Tag Archives: produce

Hydrating Foods

Most people could do a better job of staying hydrated. Counting glasses of H2O is important, but so are the foods you eat. Here’s the lowdown on some in-season foods to perk up your hydration.

Assess Your Hydration
The best way to tell if you’re getting enough fluids is to pay attention to your body. Urination should be frequent and light yellow to clear in color. The more fluid you lose in sweat, the more you should replace. Aim to take in half your body weight in fluid ounces as a baseline – that’s 75 fluid ounces for a 150-pound person. If you exercise, drink more — especially when working out in the heat and humidity.

Fluid-Boosting Foods
In addition to drinking plenty of water, reach for these seasonal foods to help stay hydrated this summer.

Lettuce
Iceberg is low in calories and has one of the highest water contents of any food. Other leafy varieties like romaine and green leaf are also good options.

Get more from: salads and lettuce cups

Watermelon
You can feel the hydration pouring from this melon; it also contains plenty of the antioxidant lycopene.

Get more from: smoothies, salads and frozen treats

Cucumbers
Nothing says cool and refreshing like a fresh cuke! Keep the peel on for extra nutrients and flavor.

Get more from: snacking on raw veggies, infused water and salsa

Tomatoes
It’s the very best time of year for juicy tomatoes, which are rich in vitamins A and C, fiber and potassium.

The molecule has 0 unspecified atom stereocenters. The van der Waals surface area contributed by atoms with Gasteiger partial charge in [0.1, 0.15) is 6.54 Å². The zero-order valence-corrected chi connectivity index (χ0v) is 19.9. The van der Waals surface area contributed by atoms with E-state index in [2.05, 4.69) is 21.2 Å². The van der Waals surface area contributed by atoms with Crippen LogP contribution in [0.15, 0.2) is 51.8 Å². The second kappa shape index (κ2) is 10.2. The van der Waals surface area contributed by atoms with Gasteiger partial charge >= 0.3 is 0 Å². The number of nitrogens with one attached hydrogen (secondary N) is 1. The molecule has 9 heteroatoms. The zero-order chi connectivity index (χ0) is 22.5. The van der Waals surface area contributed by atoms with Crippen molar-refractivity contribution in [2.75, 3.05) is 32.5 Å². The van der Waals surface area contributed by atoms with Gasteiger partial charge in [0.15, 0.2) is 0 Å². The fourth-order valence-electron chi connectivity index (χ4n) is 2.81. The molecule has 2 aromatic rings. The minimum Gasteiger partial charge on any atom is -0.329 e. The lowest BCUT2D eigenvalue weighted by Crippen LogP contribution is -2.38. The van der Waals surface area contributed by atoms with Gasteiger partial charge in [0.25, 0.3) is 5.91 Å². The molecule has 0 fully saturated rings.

Get more from: pizza, salsa and gazpacho

Cauliflower
It may be surprising, but there’s a hefty dose of water in this cruciferous veggie; it also has potential cancer-fighting properties.

Get more from: cauliflower rice, or a new take on tabbouleh

Fresh herbs
Leafy fresh herbs like basil, parsley and mint have a remarkably high moisture content — use them often in a wide variety of recipes to reap their nutritional benefits.

Get more from: salads, pressed juices and pesto

Dana Angelo White, MS, RD, ATC, is a registered dietitian, certified athletic trainer and owner of Dana White Nutrition, Inc., which specializes in culinary and sports nutrition.

What’s in This Week’s CSA Box?

We in the Food Network Kitchen got our first box of CSA (community supported agriculture) produce from Mountain View Farm in Easthampton, MA. And probably like many of you at home, unpacking the box had us wondering, “What are we going to do with all this stuff?”

CSAs aren’t exactly a new idea. After all, farmers selling directly to the consumer is the original business model. But the locavore trend is one way to buck the industrial agricultural system (or skip the hassle of the produce aisle), with members buying “shares” in a farm’s annual harvest.